“It might affect more people with lower-value homes,” said Dick Lavine, senior fiscal analyst with the liberal-leaning Every Texan. “But on the other hand, it’s a bigger benefit for the people with the higher-value homes.”
Lowering the appraisal cap would also lead to higher home prices as they have in California, critics warn. Homeowners who stay in their home for several years would become increasingly less likely to move into a new one in order to hold on to their tax benefit. That would lead to fewer homes on the market — and thus higher home prices resulting from a tighter supply of homes.
Those who do buy homes will wind up with higher tax bills than neighbors who have owned their home for a longer period, Texas Association of Realtors board chair Marcus Phipps said.
“You shift the burden from the long-term owner to the new owner,” he said. “And who are the new owners of real estate? They’re typically going to be your younger population.”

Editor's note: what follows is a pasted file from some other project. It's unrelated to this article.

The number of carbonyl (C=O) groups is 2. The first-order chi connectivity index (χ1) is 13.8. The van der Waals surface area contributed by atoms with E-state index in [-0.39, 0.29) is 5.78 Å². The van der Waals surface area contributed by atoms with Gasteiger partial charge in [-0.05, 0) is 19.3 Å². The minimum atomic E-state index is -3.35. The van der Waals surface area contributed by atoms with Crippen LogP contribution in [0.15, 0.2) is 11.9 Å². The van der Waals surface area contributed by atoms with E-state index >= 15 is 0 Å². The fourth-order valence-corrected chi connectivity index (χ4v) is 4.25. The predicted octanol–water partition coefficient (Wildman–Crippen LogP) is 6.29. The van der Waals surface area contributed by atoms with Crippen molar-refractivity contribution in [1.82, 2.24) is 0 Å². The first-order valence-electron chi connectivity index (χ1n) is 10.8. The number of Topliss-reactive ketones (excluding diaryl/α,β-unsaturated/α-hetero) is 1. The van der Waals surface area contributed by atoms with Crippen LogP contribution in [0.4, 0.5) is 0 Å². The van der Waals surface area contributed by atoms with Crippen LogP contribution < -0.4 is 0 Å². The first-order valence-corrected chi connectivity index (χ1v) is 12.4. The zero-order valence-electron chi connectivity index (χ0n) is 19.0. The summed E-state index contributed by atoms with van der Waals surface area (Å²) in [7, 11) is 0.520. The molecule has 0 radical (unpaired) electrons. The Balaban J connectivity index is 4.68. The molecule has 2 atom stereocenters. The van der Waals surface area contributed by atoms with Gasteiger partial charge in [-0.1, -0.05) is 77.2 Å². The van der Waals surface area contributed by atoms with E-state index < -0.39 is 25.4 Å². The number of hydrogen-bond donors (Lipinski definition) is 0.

Ultimately, homeowners wouldn’t see a major difference in their tax bill. Local governments and school districts would simply raise their tax rates to head off potential losses in revenue caused by the lowered cap, keeping tax bills at least level, critics argue.
“Appraisal caps are the cotton candy of tax policy,” said Dale Craymer, president of the business-backed Texas Taxpayers and Research Association. “They’re really sweet, but they have no nutritional value. They don’t cut taxes, they just shift them.”